Having a Moment Here

Today we had a wonderfully blase group of 4th and 5th grade summer school students in for a tour and look-see of the library, some stories and some check-out. My part of the action was to share a story after the walkabout. I saw their eyes spark up a bit while we watched a newly hatched butterfly stretching it's wings and talked about metamorphosis on a very informal basis. Then we swept into the program area for the stories.

As a new staffer, I wanted to find out what they were doing in their summer school classes. They talked about math, science and reading - and some talked not at all. One particularly world-weary 10 year old announced that she had just finished a 709 page book. Without thinking, I popped back, "Wow, I could never do that! That's impressive." And I had an "aha" moment and shared something I had never told kids before.

I told the kids that it isn't that I wouldn't like to read long books...just that I am a slow reader. I told them I have a mild dyslexia which makes reading and working with numbers a challenge. It takes me a little longer with my reading...but that hasn't stopped me from loving books and making a very fun career in libraries. I wanted them to know that they could achieve lots even if something was a little harder for them. We went on from there to some fall-down funny storytelling. It felt as if many of the kids and I had made a special connection.

So many times we work with avid readers on staff and bright readers who are our customers. I felt today that I could offer something more to those kids who struggle with reading and think it isn't for them. It's funny how those moments happen - like a little light bulb suddenly illuminating a part of our life we hadn't looked at before in quite this way - and pieces fall into place for the first time. And it is truly wonderful when those moments help us make a true connection to kids.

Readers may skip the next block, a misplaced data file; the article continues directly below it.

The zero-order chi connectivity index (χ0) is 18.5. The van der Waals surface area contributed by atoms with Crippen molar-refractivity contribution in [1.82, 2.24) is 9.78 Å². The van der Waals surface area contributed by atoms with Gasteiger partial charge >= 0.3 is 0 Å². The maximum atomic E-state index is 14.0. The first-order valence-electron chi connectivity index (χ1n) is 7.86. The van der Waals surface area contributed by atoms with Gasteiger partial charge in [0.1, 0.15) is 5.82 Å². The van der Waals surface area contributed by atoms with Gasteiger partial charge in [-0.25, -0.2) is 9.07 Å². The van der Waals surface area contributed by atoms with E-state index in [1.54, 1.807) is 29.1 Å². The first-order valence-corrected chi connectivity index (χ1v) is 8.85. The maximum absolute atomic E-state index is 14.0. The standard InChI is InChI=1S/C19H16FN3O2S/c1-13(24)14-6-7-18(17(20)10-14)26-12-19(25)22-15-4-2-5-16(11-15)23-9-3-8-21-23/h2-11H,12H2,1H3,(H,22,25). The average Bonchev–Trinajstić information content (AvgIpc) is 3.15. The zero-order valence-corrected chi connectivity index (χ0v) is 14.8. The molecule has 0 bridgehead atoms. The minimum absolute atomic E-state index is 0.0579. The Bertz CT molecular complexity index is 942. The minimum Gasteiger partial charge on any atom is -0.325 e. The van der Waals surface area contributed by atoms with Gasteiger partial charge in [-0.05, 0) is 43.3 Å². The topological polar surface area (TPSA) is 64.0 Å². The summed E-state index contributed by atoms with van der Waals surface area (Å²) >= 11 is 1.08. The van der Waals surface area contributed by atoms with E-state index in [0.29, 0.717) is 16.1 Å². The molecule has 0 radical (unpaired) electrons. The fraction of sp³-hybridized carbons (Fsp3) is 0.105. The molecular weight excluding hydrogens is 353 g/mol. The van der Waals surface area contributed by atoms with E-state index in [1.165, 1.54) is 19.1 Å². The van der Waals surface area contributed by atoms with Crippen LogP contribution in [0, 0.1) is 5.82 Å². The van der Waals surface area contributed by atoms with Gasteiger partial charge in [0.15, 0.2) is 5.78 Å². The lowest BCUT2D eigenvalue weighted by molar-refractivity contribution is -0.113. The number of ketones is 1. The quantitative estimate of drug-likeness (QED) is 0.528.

Heading to ALA

It's almost time for one of my favorite professional activities of the year - attending the American Library Association annual conference, held this year in Chicago. I am a long time ALA member and a very active ALSC (Assocation for library Service to Children) division memebr.

I wasn't always active. As a young librarian, it seemed hard to break into committee work...how could I ever get appointed? The libraries I worked at (for almost my entire 33 year career) couldn't/wouldn't support my attendance financially but graciously gave me two days paid time to attend. It was discouraging but I felt I had something to offer. Mentors like Kathleen Weibel and Jane Botham encouraged me to keep connected nationally with colleagues.

So I started my ALA savings account to cover transportation room and board, attended committee meetings as an observere and made connections with children's library colleagues. We shared our experiences, successes and frustrations over lunch, in hallways, while browsing exhibits and walking around the conference cities. Those conversations and friendships became the bread and butter of my conference experience - even better than the programs offered. I came home with great ideas, buoyed by support from friends around the country and inspired by book creators that were honored at award ceremonies.

After ten years, I received my first ALSC committee appointment. That opened the door to lots more committee work - Intellectual Freedom; Legislation; Grolier Award; Sagebrush Award; Organization and Bylaws (multiple times); Liaison with National organizations Serving Children; and eventually three dream appointments: Caldecott; Newbery; and Priority Group Consultant for Child Advocacy committees(a kind of "auntie" for 8 or 9 committees to help them navigate through their work with ALSC and ALA). In each committee, I worked hard to make a difference in some small way; to bring ALSC farther along the path to being THE place for great children's librarianship and best practices for the nation's children's librarians.

And now I serve on the ALSC board and we wrestle with how to involve younger members and memebers who can't afford to attend. I am glad we as an organization are "owning" this vital issue and looking to be leaner, faster, more connected and aggressive in giving our young turks (ALA actually has a "Young Turks" advisory group to the ALA presiden!) more paths to involvement and power. I hope to see and hear lots from our new and younger members and they dive in feet first. It is a glorious world at ALA if you are a process junkie and want to change the library world. Hope you can join me!